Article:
This content is part of the Conference Coverage: Latest news from the Black Hat 2019 conference

Why cyber insurance policies are so 'ridiculously cheap'

The cyber insurance market is growing rapidly and policies are incredibly inexpensive -- but experts at Black Hat 2019 had concerns about those low prices.

The cyber insurance market is booming, and enterprises can get incredibly cheap policies to help offset financial damage from cyberattacks and data breaches.

That's the good news, according to a series of experts who spoke at Black Hat 2019. The bad news, however, is the burgeoning cyber insurance market is so new that many insurance carriers don't yet have a firm grasp on what cyber risk entails, and many enterprises aren't clear on what a policy actually covers.

A Black Hat Micro Summit attempted to clear up some of the confusion around cyber insurance and discuss some of the challenges facing the rapidly growing market. Jeremiah Grossman, founder of WhiteHat Security and organizer of the cyber insurance micro summit, said he believes cyber insurance will have "a profound impact on every single one of us, in every single thing that we do in this industry."

Cybersecurity expert Jake Kouns, who spoke at one of the three micro summit sessions, agreed. Kouns is the CISO at Risk Based Security, which specializes in vulnerability intelligence and risk ratings, and he previously worked at insurance carrier Markel as director of cybersecurity and technology risks underwriting.

"I believe firmly that if your organization doesn't already have [cyber] insurance, it's going to -- whether you like it or not," he told the audience.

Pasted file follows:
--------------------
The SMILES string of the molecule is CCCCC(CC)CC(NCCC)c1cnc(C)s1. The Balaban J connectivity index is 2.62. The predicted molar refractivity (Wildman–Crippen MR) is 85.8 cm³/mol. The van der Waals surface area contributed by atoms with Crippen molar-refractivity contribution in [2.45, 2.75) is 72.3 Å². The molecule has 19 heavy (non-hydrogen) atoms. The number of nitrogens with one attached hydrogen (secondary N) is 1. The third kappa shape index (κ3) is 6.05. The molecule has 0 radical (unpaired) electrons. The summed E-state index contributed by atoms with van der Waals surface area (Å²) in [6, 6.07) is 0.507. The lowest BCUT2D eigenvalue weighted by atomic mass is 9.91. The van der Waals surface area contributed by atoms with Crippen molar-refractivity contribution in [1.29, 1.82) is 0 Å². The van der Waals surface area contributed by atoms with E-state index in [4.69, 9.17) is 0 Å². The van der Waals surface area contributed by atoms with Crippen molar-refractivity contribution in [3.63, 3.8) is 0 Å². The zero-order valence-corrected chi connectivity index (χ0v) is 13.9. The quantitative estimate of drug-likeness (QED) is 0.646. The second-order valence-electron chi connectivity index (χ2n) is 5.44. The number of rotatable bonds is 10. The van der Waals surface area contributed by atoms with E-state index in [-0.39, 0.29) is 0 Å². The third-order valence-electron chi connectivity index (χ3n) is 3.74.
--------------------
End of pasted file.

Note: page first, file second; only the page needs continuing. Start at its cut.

Cyber insurance session at Black Hat 2019
Jake Kouns of Risk Based Security highlighted several 'scary' limitations for cyber insurance during his session at Black Hat 2019

Cyber insurance market growth

"It's a land grab," said Jeffrey Smith. "Everybody feels like they need to be in this space."

Smith, an insurance broker and managing partner at Cyber Risk Underwriters, spoke during one of the Black Hat sessions about how the cyber insurance market has experienced a boom in recent years. He said that while there are hundreds of companies that offer some type of cyber insurance, only around 20 actually understand and can assess cyber risk.

Matt Prevost, senior vice president and cyber product manager at insurance carrier Chubb, also spoke during one of the sessions, explaining that cyber insurance is a $4.5 billion market growing at approximately 25% annually. Prevost said Chubb pays out more than 90% of claims it receives, and the claims tend to be maxed out, which suggests most policy holders are underinsured.

When you can get $1 million in cyber insurance coverage for under $1,000, it's eye-opening.
Jack KounsCISO, Risk Based Security

The vast number of players and available policies has created lower prices for cyber insurance, Kouns said. "It's ridiculously cheap," he said. "There are so many carriers trying to get into this space that prices continue to be pushed down, from what I see."

In addition, the speakers said many cyber insurance policies will cover specific threats or issues, from ransomware attacks to data breaches that expose the personally identifiable information of customers or users.

Kouns said certain types of policies could reach a tipping point soon, but for now prices are still "way too cheap" for the kind of coverage provided. "When you can get $1 million in cyber insurance coverage for under $1,000, it's eye-opening," he said.

Cyber insurance market challenges

While cyber insurance policies are cheap, experts said there are concerns behind those low prices.

Smith said the cyber insurance market is still in its infancy, and as a result there isn't a lot of actuarial data for policy underwriters. He explained that with most types of insurance, he can determine a lot about a company's risk and projected insurance rate based on its size and vertical industry because of the amount of actuarial data available.